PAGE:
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Letter to Editor
ARTICLE IN PRESS
doi:
10.25259/IJSA_42_2023

Homemade lip injection for cosmetic purpose: A case report

Department of Neuroscience, Mental Health and Sense Organs, Dermatology, Sapienza University of Rome, Italy
Department of Dermatology, Sapienza, Università di Roma, Rome, Italy
Department of Medicine, University of Queensland, Mayne Medical School, Brisbane, Australia
Dermatology Unit, Department of Surgical, Medical, Dental and Morphological Sciences with Interest Transplant, Oncological and Regenerative Medicine, University of Modena and Reggio Emilia, University of Modena and Reggio Emilia, Modena, Italy

*Corresponding author: Antonella Tammaro, Department of Neuroscience, Mental Health and Sense Organs, Dermatology, Sapienza University of Rome, Rome, Italy. tammaroantonella@gmail.com

Licence
This is an open-access article distributed under the terms of the Creative Commons Attribution-Non Commercial-Share Alike 4.0 License, which allows others to remix, transform, and build upon the work non-commercially, as long as the author is credited and the new creations are licensed under the identical terms.

How to cite this article: Tammaro A, Adebanjo G, Gelormini E, Greco M, Parisella F, Chello C, et al. Homemade lip injection for cosmetic purpose: A case report. Indian J Skin Allergy. doi: 10.25259/IJSA_42_2023

Dear Editor,

A 56-year-old woman presented to the dermatology outpatient clinic with complaints of lip swelling and erythema for one week duration. Cutaneous examination showed lip induration, tenderness, and erythema [Figure 1].

Indurated lips along with erythema after self-injection of sunflower oil.
Figure 1:
Indurated lips along with erythema after self-injection of sunflower oil.

She did not consent to a skin biopsy, as it would have altered the appearance of her lips. Ultrasound of the lip with a high-frequency probe highlighted the presence of soft-tissue swelling of both lips, especially on the left lateral side of the inferior labium. Between the left lip and the left zygoma, a region of mixed echogenicity (maximum axial diameter = 1.5 cm) was found.

Laboratory investigations were within normal limits. A diagnosis of lip injection with an unidentified substance was made. Eventually, the patient revealed that she had recently self-injected sunflower oil into her lips for cosmetic purposes, which she had obtained from a common supermarket. She was treated with broad-spectrum antibiotics and a dietary supplement to improve her lip swelling (50 mg Serrazimes® and 200 mg Protexil®). The patient refused psychiatric consultation. At a two-week follow-up visit, the labial induration and erythema had increased because she had again self-injected sunflower oil [Figure 2]. At this time, the patient refused any medical or surgical treatment.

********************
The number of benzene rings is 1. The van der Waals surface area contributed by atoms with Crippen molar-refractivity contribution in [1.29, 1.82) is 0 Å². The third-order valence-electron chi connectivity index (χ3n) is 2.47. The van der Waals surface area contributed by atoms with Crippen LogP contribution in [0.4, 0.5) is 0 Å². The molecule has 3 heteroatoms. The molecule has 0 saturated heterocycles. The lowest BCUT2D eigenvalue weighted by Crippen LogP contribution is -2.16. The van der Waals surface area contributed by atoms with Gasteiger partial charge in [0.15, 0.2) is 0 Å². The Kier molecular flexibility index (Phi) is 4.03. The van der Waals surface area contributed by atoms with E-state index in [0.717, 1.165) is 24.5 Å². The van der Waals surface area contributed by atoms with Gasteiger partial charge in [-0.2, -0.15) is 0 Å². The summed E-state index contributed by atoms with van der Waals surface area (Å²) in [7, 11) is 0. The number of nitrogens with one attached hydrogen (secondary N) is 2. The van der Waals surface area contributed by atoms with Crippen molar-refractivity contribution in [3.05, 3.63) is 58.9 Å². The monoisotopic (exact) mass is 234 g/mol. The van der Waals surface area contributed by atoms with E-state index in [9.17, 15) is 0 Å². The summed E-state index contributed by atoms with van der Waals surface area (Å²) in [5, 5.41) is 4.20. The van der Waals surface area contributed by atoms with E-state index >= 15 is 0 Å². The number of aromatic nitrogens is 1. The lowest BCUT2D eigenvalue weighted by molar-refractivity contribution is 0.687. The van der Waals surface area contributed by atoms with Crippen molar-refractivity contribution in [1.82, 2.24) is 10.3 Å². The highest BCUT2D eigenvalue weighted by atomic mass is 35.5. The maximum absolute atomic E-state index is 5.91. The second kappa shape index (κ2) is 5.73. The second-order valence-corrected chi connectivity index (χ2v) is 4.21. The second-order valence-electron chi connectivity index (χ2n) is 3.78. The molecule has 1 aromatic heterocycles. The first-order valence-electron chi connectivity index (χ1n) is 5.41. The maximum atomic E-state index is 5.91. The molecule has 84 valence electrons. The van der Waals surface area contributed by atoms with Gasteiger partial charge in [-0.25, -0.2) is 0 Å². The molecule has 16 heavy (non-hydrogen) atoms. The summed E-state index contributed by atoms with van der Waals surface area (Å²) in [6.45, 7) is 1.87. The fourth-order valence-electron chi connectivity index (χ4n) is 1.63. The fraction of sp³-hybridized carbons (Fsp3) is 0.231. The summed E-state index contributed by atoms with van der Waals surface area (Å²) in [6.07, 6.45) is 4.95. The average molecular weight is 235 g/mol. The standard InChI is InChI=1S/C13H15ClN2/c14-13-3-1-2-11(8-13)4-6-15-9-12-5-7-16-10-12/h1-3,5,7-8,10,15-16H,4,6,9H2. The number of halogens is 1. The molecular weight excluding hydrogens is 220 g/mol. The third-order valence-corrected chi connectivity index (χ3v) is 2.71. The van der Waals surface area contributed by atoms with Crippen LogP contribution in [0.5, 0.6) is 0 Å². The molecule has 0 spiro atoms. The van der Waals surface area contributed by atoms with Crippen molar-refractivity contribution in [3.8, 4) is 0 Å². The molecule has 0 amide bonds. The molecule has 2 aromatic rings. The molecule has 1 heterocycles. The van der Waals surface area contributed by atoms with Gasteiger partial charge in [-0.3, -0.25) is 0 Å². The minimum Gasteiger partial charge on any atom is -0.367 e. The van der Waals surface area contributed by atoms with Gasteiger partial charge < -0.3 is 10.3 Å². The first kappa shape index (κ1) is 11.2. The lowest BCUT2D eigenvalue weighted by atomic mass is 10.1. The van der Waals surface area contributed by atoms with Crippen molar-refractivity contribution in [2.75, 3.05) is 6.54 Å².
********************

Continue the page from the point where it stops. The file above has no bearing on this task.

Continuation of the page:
Prominent lip induration and erythema after second injection of sunflower oil into her lips.
Figure 2:
Prominent lip induration and erythema after second injection of sunflower oil into her lips.

Non-surgical techniques employing injectable alloplastic materials have quickly developed into one of the most popular esthetic procedures.[1] Unregistered compounds, particularly oils, which are known to affect the subcutaneous tissue adversely, might have fairly significant negative side effects.[1] Over the years, several studies have described the outcomes of self-injected materials for cosmetic purposes.[2-4] Impurity-bearing oils, such as those containing fat-soluble vitamins derived from gel capsules, are not recommended for cosmetic injection.[1,2]

Torre et al.[2] described a 51-year-old woman who self-injected the oil from Vitamin A capsules into her lips and developed multiple subcutaneous nodules. Similarly, a Turkish case report described a 45-year-old woman with major depression who injected bovine fat in a liquid form into her lips and other portions of her face.[3] To determine the management and the position of the foreign material, magnetic resonance imaging has been employed. In the past few years, there has been growing evidence in the published medical literature, regarding the effectiveness of noninvasive imaging techniques like high-frequency ultrasound to evaluate and characterize the complications of lip-filling procedures such as granulomas, vascular compression, fibrosis, and more.[5,6] Skrzypek and Mlosek.[5] were able to identify post-procedural complications in five women (mean age = 37.4 years), who had undergone lip augmentation injections. The ultrasound diagnoses included massive fibrosis, granulomas, and “persistent deposit nodules.” Similarly, we were able to pinpoint the precise position of the foreign substance that our patient had self-injected due to high-frequency ultrasonography. We describe this case to highlight the improper techniques adopted by patients for cosmetic purposes, leading to undesirable outcomes.

Ethical approval

The Institutional Review Board approval is not required.

Declaration of patient consent

The authors certify that they have obtained all appropriate patient consent.

Conflicts of interest

There are no conflicts of interest.

Use of artificial intelligence (AI)-assisted technology for manuscript preparation

The authors confirm that there was no use of artificial intelligence (AI)-assisted technology for assisting in the writing or editing of the manuscript and no images were manipulated using AI.

Financial support and sponsorship

Nil.

References

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